This is a contributed op-ed written by Kamala Raman, senior director analyst at Gartner Supply Chain Practice. Opinions are the author's own.
For years, China has been the go-to destination for low-cost, high-quality manufacturing. It has been a key source of supply for high tech, industrial, automotive, retail, pharmaceutical and other industries. But times have changed.
Today, economies have moved from being complementary to becoming competitive with each other. This is especially the case with western countries and China. Thirty-three percent of businesses have moved some sourcing and manufacturing activities out of China or plan to do so in the next two to three years.
As the coronavirus pandemic expanded around the world, the fragility of global supply chains was laid bare with shortages of everything from household staples to specialized industrial components. Between the actions already taken due to the U.S.-China trade war and the inflexibility of global supply chains at a time of demand uncertainty, companies are evaluating whether they should explore diversifying their networks away from China.
This raises a couple questions. How far will companies go in their pursuit of resilience and regionalization? And how far should they?
Diversification is a spectrum
In interconnected global supply networks, every decision has ramifications that spill into other parts of the network. Multinational firms looking to improve resilience and protect themselves against a potential reshaping of global trade relations should resist reflexively decoupling global supply chains as an inevitable action.
Instead, they should evaluate the right approach for their firm using a set of factors: What is our risk appetite? How are our critical partners approaching the situation? What are we aiming to protect? What are the trade-offs? How will the financial burden be shared? Is there any kind of government incentive for moving business?
Diversifying global supply chains is often portrayed as a binary "all-or-nothing" act. It is not. Even in government contracts, only certain high-risk products might mandate all local production, including directly and indirectly sourced components, and therefore, require a true decoupling exercise.
So, if supply chain leaders go through their decision-making process, they might find that for lower-risk products it is preferable to have the product assembled locally or in a friendly country, while the sourcing locations of tier 2 components don't need to move at all.
The manufacturing process can, therefore, be split into a front end and a back end with a subassembly line in a low-cost country and the final assembly closer to home. These techniques can help remove constraints by country of origin rulings or tariffs while reducing lead time to the customer.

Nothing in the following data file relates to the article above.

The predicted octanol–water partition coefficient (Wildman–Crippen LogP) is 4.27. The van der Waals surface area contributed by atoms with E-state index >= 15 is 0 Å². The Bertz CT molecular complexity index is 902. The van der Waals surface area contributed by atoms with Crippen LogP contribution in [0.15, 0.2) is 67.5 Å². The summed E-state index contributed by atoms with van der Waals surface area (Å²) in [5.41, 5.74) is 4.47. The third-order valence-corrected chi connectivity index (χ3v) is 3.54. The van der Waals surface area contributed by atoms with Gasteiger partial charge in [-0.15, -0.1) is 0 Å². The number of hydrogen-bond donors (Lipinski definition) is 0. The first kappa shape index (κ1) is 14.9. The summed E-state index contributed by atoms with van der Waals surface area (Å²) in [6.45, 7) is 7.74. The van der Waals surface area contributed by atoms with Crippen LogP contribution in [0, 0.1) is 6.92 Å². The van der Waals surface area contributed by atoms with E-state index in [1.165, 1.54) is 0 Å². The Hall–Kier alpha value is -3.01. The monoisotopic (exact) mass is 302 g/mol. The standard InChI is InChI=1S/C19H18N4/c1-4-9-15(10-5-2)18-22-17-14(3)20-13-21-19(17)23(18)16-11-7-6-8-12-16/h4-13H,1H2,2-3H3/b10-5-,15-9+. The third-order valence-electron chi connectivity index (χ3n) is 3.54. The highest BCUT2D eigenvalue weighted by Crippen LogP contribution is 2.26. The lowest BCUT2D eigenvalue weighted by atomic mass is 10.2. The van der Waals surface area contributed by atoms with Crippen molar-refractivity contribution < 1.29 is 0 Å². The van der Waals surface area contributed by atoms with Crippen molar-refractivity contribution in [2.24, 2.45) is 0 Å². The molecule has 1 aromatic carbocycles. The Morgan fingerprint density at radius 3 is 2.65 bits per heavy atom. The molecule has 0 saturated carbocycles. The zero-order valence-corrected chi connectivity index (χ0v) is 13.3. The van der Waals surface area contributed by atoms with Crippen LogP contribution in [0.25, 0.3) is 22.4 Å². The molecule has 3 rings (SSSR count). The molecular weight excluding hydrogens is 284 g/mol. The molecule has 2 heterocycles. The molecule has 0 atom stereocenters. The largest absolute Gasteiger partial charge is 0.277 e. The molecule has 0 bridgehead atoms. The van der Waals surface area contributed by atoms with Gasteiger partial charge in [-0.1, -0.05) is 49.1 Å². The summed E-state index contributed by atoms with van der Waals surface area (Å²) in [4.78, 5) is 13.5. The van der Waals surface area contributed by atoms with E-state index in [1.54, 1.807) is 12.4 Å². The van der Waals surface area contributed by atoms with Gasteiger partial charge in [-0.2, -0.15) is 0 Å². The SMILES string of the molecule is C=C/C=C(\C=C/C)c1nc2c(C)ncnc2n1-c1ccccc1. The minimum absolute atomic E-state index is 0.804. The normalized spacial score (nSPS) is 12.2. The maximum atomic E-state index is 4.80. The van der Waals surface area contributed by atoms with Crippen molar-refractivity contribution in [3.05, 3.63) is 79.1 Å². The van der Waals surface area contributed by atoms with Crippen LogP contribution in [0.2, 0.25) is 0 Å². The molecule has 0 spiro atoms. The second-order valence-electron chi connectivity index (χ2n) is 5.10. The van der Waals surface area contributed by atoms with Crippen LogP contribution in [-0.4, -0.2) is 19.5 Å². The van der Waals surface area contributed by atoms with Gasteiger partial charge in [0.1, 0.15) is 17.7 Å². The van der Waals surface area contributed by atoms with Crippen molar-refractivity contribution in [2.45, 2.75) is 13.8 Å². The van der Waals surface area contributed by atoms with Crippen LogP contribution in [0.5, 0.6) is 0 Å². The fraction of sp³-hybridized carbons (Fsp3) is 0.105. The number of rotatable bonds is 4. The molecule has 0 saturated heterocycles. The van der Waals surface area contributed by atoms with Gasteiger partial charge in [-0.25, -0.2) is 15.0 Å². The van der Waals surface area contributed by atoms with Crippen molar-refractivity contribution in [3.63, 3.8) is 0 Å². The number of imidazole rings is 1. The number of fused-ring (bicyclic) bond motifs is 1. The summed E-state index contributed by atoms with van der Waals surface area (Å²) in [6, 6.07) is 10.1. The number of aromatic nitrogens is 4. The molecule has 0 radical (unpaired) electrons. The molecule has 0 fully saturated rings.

Companies that are greatly dependent on the sophisticated Chinese manufacturing ecosystem will have a hard time replicating this ecosystem in another country. Regionally sourcing may take significant amounts of time and money.
That's why strong market leaders will successfully address nearshore or regional sourcing by making big bets in the form of bold, market-leading capital investments. Their actions will influence key suppliers to diversify their own footprint with joint development programs or long-term contracts.
Industry coalitions, ecosystem partnerships and government-sponsored initiatives can also provide the economic scale to guarantee volumes for suppliers.
Resilience is one of many factors
Increased resilience rarely comes for free. So, any efforts in that direction must be evaluated against other critical business priorities, such as cost efficiency.
Many companies have accelerated their move out of China to other Asian countries and nearer local markets such as Eastern Europe and Mexico. While this makes sense from a geographical point of view, the sourcing and manufacturing ecosystems in these other locations are nowhere near as comprehensive as the one that has been built up in China over the last few decades, which poses a big challenge for certain industries.
For example, in the high-tech industry, the ecosystem is very clearly centered in Asia. This has been driven by a number of factors, among them state encouragement to grow these industries. The contract manufacturers that design and produce many products are concentrated in Asia, and it will require state-level support or industry consortiums to create the volumes necessary to justify significant diversification of the supply chain ecosystem.
Also, COVID-19 has shown there isn’t one ideal country or region to relocate to. A better approach is to diversify supply sources by establishing multiple sources across different regions. However, this approach can only work if it is balanced with the realities of an organization’s market position, a necessity for cost-efficiency and broader industry realities.
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